Comparing public spheres: normative models and empirical measurements
Most contemporary work on public spheres tends to adopt, either explicitly or implicitly, Habermas’s idea of a deliberative public sphere as a normative model. There are, however, a number of other normative models available that are rarely the subject of empirical scrutiny: republican, liberal and multicultural. This article poses the empirical question of whether actually existing public spheres more closely resemble one model rather than another. To answer this question, the authors develop ways to measure public spheres, at both national and transnational level. They ground this attempt to move comparative media analysis forward conceptually and empirically via a case study comparing media content about the EU Constitution in six countries.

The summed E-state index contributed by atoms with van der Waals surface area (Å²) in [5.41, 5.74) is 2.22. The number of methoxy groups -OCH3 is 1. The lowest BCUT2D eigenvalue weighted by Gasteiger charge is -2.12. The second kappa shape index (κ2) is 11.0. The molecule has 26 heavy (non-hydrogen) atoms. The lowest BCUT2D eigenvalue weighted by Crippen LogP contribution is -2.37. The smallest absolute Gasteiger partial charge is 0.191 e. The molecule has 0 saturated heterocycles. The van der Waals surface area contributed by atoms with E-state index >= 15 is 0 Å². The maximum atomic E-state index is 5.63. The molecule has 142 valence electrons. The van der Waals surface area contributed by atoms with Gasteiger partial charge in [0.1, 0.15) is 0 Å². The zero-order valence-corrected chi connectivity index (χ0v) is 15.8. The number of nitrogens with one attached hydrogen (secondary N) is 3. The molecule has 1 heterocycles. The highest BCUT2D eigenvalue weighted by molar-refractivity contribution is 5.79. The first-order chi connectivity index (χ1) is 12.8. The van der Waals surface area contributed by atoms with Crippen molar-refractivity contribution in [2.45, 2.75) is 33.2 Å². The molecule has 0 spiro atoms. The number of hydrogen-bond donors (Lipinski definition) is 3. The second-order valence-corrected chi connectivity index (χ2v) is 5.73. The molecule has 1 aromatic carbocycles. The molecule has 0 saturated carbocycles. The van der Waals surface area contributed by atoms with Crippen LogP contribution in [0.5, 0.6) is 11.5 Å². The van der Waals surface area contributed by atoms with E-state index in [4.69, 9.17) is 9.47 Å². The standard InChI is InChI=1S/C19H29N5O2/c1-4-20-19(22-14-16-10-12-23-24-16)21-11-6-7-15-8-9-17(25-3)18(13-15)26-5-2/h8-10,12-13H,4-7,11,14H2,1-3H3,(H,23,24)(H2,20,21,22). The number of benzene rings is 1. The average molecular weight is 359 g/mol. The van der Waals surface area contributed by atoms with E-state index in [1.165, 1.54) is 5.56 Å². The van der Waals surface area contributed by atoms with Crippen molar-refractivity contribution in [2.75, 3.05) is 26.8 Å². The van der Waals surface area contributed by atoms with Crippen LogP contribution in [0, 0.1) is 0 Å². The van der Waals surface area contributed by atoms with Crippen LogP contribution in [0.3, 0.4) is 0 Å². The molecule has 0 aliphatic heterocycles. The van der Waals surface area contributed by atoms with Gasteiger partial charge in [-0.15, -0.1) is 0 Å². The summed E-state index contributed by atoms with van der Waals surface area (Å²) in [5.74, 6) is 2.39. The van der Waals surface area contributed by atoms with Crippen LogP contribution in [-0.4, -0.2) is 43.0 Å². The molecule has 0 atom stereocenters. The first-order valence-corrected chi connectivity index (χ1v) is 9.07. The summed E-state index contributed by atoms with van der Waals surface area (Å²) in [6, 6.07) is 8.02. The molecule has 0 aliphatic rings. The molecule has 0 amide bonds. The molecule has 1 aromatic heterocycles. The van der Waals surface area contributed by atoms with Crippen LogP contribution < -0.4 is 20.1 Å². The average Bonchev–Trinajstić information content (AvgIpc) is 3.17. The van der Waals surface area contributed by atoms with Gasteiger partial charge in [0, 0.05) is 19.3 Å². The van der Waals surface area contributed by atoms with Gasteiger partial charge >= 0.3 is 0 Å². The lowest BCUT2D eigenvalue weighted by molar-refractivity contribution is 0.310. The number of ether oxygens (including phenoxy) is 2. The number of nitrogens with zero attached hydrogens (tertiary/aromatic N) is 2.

- Social Sciences
- Communication, Media, Social and Policy Studies